Good morning ... Situational awareness: Rep. Jacky Rosen, Sen. Dean Heller's opponent in the midterm elections in Nevada, introduced a resolution last night to get the House to defend the Affordable Care Act's protections for people with pre-existing conditions in court.
State-level Democrats are already a party to the lawsuit. So the substance of this step may be less significant than the fact that Heller's opponent is introducing it, a few days before the anniversary of last year's final, failed repeal vote.
1 big thing: Top health care CEOs made $1.7 billion last year
The 64 health care CEOs in the S&P 500 cumulatively made almost $1.7 billion in 2017, according to a new Axios analysis of their compensation. That total is 74% higher than the $949 million that is normally highlighted in company proxy documents.
The details: Within the compensation totals, Axios' Bob Herman calculated the actual realized gains of CEOs’ stock options and awards (shares that were actually exercised and taxed), versus the estimated fair value of their stock (a guess of future stock value that is prominently featured in SEC filings and headlines).
Actual realized gains is a more accurate representation of an executive’s take-home income.
Winners: Neal Patterson, the former CEO of health IT firm Cerner, was the highest-paid health care CEO, with $148.6 million in compensation in 2017. Patterson died last year from cancer, so his stock ownership immediately vested. After him, these were the highest-paid CEOs based on actual realized gains:
Leonard Schleifer, Regeneron: $95.3 million
Dave Wichmann, UnitedHealth Group: $83.2 million
Jeff Leiden, Vertex Pharmaceuticals: $78.5 million
John Hammergren, McKesson: $63.2 million
Mark Bertolini, Aetna: $58.7 million
The other side: Several company spokespeople said the CEO pay packages represent the companies’ strong stock market growth and years of awarded shares.
As an example, UnitedHealth spokesperson Tyler Mason said Wichmann’s pay “reflects the positive performance of the company over many years” and that Wichmann reinvested a lot of his payout into more UnitedHealth stock.
The bottom line: Many health care CEOs, and other top executives at large companies, make more than you think.
Medicare proposed two significant steps yesterday to cut hospital spending by hundreds of millions of dollars.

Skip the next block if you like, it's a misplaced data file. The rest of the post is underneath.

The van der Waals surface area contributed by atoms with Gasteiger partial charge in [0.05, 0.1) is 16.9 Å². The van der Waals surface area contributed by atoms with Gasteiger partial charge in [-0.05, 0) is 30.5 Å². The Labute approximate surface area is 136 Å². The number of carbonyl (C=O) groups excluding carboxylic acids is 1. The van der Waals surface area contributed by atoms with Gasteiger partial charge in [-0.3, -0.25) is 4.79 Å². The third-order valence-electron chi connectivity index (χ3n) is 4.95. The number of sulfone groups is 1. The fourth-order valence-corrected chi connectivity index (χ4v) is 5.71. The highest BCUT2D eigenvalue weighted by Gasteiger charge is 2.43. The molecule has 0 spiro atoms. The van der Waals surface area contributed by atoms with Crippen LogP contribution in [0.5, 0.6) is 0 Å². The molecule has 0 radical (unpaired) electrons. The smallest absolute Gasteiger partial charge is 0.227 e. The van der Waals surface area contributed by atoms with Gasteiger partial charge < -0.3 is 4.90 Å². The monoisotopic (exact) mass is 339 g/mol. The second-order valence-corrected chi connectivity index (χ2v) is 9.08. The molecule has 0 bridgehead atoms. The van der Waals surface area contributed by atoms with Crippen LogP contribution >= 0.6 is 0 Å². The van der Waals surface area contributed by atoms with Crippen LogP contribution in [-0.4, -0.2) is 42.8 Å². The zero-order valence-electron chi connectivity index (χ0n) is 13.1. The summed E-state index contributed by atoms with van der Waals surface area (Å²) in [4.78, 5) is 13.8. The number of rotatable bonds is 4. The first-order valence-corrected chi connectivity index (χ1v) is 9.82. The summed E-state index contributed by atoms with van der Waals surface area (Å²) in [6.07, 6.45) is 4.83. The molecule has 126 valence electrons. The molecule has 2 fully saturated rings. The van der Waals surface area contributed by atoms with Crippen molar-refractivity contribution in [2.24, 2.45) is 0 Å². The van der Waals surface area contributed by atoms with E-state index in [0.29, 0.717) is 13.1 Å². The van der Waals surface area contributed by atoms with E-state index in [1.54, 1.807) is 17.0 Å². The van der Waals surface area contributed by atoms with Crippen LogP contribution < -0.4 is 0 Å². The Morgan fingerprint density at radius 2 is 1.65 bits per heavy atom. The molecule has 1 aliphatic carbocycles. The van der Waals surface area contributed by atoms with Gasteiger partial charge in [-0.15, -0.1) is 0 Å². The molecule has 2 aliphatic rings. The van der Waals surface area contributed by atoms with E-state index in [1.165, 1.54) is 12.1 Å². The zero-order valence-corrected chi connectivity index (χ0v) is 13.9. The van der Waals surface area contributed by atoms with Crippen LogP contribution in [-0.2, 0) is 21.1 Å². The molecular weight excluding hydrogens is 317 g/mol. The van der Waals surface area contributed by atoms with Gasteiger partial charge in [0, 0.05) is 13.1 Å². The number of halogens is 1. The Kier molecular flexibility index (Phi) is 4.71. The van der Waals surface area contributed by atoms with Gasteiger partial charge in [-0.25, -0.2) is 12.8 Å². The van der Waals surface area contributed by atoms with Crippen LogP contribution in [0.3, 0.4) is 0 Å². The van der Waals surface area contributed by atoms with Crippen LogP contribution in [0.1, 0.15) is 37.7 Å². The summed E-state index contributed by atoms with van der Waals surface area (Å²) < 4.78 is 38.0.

Driving the news: Most significantly, the Centers for Medicare & Medicaid Services proposed expanding a policy that calls for "site-neutral" payments.
Medicare pays hospitals a higher rate than doctors' offices. Hospitals are increasingly buying up doctors' offices, which perform the same services but now bill as part of a hospital — and therefore make a lot more money.
"Site-neutral" payment means a particular service gets reimbursed at a prescribed rate, no matter where it's performed.
CMS' new payment proposals would make clinic visits, which the agency described as "essentially check-ups," site-neutral. It said that change would save the Medicare program and Medicare recipients a combined $760 million next year.
CMS also wantsto further scale back the 340B program, which allows hospitals to buy some drugs at a discount. It cut the program significantly last year, and says its latest proposal would save as much as $48.5 million.
Why it matters: These proposals aren't necessarily headline-grabbing, but will touch off a fierce lobbying blitz, especially from hospitals.
But speaking of headline-grabbing debates, CMS Administrator Seema Verma took a couple digs at "Medicare for All" yesterday in a speech that otherwise focused on programmatic changes to the Medicare program.
The highlights: "This notion reveals a fundamental lack of understanding about the uniqueness of Medicare ... Medicare for All would become Medicare for None ... By choosing a socialized system, you are giving the government complete control over the decisions pertaining to your care, or whether you receive care at all."